When we find joy in motherhood, the days are so much better. But what happens when we can’t find that joy we’re looking for? In my post, I’m sharing 5 helpful ways to find joy in motherhood (and life in general)!
I always knew that I wanted to stay at home with my kids. I wanted to be able to fix them food, teach them their first words, see their first steps, be there when they got hurt and give them hugs and kisses throughout the day. Thankfully, this has been a reality for me and I’ve been able to do all of these things and more.
What no one told me, or maybe I didn’t believe if they did, was that finding joy in motherhood every single day can be hard. Some days are really, really easy! But most days are full of routine and errands and cooking and cleaning and homework and mediating sibling squabbles. *phew!* Other days are flat out rough. No one listens. Every request to do something is met with resistance. Schedules are basically flushed down the toilet. Nothing goes right. Kids don’t nap. I could go on, but I’m guessing if you’re reading this post, you know what I mean. *wink*
So what do we do when finding joy in motherhood is hard? How can we set ourselves up for joy? I want to share some ideas with you today. You might already be implementing some of these things in your life right now. If so, rock on! Keep on doing them! Or maybe you were doing them, but fell off the wagon a bit and need a boost back up. (Not a mom? These suggestions are still useful as ways for you to bring more joy to your life in all areas, not just motherhood.)
Know your values and limits
When you stop and think for a minute, what would you say your values are as a mother? If I had to guess, they are probably similar to mine: keep my kids fed, clean, healthy and happy. Within each of those areas though, I have limits. For example, I have limits on my time. I don’t have time to fix gourmet, ultra healthy meals every day. Sometimes we have pizza or french toast for dinner. Does this make me a bad mom? No. It makes me a realistic mom who knows her limits in this particular area of motherhood.
The reason understanding my values and limits brings me joy is that I don’t have to beat myself up when I’m not able to do what I think I should be doing. When you know your values and limits, you don’t have to worry about comparing yourself to anyone else because you know you’re doing what’s right for you and your family.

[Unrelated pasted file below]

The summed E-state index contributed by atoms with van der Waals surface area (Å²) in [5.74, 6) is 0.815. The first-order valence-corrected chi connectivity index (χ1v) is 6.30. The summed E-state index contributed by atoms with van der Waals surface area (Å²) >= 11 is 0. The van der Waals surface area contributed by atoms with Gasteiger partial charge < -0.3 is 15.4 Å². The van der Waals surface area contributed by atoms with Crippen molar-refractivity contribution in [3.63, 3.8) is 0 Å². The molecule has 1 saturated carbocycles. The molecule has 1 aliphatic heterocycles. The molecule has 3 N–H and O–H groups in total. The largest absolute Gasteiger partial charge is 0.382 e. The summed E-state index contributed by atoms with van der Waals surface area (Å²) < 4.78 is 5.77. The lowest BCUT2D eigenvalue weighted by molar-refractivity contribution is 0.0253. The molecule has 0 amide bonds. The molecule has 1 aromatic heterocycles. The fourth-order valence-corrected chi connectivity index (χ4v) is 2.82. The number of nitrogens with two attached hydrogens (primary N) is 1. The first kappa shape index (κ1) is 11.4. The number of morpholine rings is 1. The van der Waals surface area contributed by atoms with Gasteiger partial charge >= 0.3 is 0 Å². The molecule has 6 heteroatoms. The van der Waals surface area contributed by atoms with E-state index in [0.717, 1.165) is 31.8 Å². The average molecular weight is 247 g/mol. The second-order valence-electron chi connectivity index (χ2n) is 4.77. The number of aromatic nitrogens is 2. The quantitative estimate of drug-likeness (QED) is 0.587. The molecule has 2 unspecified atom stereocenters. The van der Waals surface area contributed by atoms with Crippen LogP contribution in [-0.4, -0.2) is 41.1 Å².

Be true to yourself
A few years into motherhood, I had lost myself. What did I like to do? What did I do when I wasn’t “being a mom”? The truth was, being a mom was tiring and sometimes *gasp* I didn’t like it. Buried under the diapers, lack of sleep, endless cleaning and responding to “mommy” every 3 seconds, I didn’t really know who I was. My husband, seeing my frustration, encouraged me to think about what made me “me”. In doing this, I was able to pick a handful of things about myself that I could incorporate into motherhood.
For example, I like crafts and activities. So I started coming up with crafts and activities for my kids to do. I was able to use my creativity to create something (which brought me joy) that in turn, my kids were able to do that made them happy (bringing me more joy). If being true to yourself is an area you’re struggling in when it comes to motherhood, ask yourself: what makes me feel like myself and how can I incorporate that into motherhood?
Be willing to say “no”
I understand that putting this into practice is not that easy for many people. We want to be liked and we like to feel needed. A few years ago, I went to a class by Nicole Carpenter from MOMentity about how to get more done in your day. One of her biggest tips was to learn how to say NO. You may have heard the idea that “if you’re saying yes to one thing, you’re saying no to something (or someone) else”. This goes back to knowing your values and limits.